A man lost in sales and a dead-end life in suburbia finds his way out through an unlikely discovery: music. In DUETS, Paul Giamatti stars as Todd Woods, just an average fellow who walks out of his own life. The non-smoker with the charmingly crooked grin goes out for a pack of cigarettes one evening after a particularly miserable business trip and a completely unappreciative family. The world of competitive karaoke finds him in a roundabout sort of a way.
Joining Giamatti on a trip that takes them all across the country are several well-known names: Maria Bello, Huey Lewis and Gwyneth Paltrow, to name just a few. They all sing, in hopes of winning the big "purse," and they all have their own personal stories that gradually unfold throughout the journey.
In this film, music truly is the great equalizer that brings them all together - an ex-con, an underachiever, a self-proclaimed achiever who is just as lost as all the rest, a player, and the salesman. Together, they bring unusual flavor and flair to their respective music.
Familiar songs such as "Try A Little Tenderness" and "Cruisin'" are amazing; what is incredible is that the actors all do their own singing. Giamatti belts out "Hello, It's Me" with enthusiasm. His duet with Andre Braugher evokes laughter - and possibly tears along with the laughter. Maria Bello's rendition of "I Can't Make You Love Me" is heartbreakingly honest, just like her portrayal of her character, Suzie Loomis. The a cappella piece, though, is what really shines, taking the whole show.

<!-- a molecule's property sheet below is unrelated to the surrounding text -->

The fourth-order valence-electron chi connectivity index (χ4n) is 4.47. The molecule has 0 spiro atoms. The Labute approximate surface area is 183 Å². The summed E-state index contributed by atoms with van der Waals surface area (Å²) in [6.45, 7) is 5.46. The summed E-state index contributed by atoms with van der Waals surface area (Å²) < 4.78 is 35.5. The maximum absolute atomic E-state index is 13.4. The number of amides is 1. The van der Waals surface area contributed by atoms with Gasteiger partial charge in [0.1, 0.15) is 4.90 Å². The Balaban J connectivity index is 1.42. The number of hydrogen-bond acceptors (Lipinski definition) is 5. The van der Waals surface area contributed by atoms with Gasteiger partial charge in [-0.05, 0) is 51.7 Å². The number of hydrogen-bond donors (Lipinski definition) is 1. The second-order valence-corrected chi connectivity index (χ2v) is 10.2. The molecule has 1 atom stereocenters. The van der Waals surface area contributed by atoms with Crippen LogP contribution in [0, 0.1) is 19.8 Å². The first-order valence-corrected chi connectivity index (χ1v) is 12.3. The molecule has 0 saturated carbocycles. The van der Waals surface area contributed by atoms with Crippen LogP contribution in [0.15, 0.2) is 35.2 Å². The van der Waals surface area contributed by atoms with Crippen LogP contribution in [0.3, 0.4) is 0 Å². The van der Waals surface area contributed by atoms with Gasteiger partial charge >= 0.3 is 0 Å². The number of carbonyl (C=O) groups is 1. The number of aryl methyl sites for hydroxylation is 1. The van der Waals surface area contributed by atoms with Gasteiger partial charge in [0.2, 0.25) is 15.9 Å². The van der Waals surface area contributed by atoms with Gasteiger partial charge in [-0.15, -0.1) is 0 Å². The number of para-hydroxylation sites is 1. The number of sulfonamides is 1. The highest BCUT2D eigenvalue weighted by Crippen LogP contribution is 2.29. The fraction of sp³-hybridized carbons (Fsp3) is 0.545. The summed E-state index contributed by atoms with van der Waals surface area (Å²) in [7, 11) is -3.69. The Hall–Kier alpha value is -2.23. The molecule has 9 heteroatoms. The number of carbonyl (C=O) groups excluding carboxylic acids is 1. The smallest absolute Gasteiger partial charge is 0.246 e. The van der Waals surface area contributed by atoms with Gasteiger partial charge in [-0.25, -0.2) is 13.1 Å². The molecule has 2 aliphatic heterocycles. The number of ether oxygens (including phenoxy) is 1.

The energy and integrity of the story should not be missed, but with the music, the whole thing is golden. Directed by Bruce Paltrow, DUETS really is a must-see - and a must-hear, if only for the sheer joy of the music.
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